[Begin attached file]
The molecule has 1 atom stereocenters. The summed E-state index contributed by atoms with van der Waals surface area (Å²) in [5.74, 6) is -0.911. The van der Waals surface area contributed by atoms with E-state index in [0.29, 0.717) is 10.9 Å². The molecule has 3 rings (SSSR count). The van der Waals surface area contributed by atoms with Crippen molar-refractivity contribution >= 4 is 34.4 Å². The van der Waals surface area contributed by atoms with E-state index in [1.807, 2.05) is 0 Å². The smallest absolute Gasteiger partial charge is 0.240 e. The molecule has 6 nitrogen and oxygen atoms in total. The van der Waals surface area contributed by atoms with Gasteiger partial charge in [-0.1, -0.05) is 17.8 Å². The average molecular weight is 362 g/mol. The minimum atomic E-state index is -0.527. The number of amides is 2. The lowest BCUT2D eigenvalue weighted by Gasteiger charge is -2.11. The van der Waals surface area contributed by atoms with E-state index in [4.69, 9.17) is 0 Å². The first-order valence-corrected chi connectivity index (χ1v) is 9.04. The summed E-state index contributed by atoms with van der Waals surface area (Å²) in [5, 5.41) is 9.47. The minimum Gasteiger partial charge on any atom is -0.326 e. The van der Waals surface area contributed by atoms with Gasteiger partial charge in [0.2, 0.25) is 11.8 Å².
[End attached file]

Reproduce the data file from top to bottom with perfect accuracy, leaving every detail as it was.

The molecule has 1 atom stereocenters. The summed E-state index contributed by atoms with van der Waals surface area (Å²) in [5.74, 6) is -0.911. The van der Waals surface area contributed by atoms with E-state index in [0.29, 0.717) is 10.9 Å². The molecule has 3 rings (SSSR count). The van der Waals surface area contributed by atoms with Crippen molar-refractivity contribution >= 4 is 34.4 Å². The van der Waals surface area contributed by atoms with E-state index in [1.807, 2.05) is 0 Å². The smallest absolute Gasteiger partial charge is 0.240 e. The molecule has 6 nitrogen and oxygen atoms in total. The van der Waals surface area contributed by atoms with Gasteiger partial charge in [-0.1, -0.05) is 17.8 Å². The average molecular weight is 362 g/mol. The minimum atomic E-state index is -0.527. The number of amides is 2. The lowest BCUT2D eigenvalue weighted by Gasteiger charge is -2.11. The van der Waals surface area contributed by atoms with E-state index in [4.69, 9.17) is 0 Å². The first-order valence-corrected chi connectivity index (χ1v) is 9.04. The summed E-state index contributed by atoms with van der Waals surface area (Å²) in [5, 5.41) is 9.47. The minimum Gasteiger partial charge on any atom is -0.326 e. The van der Waals surface area contributed by atoms with Gasteiger partial charge in [0.2, 0.25) is 11.8 Å².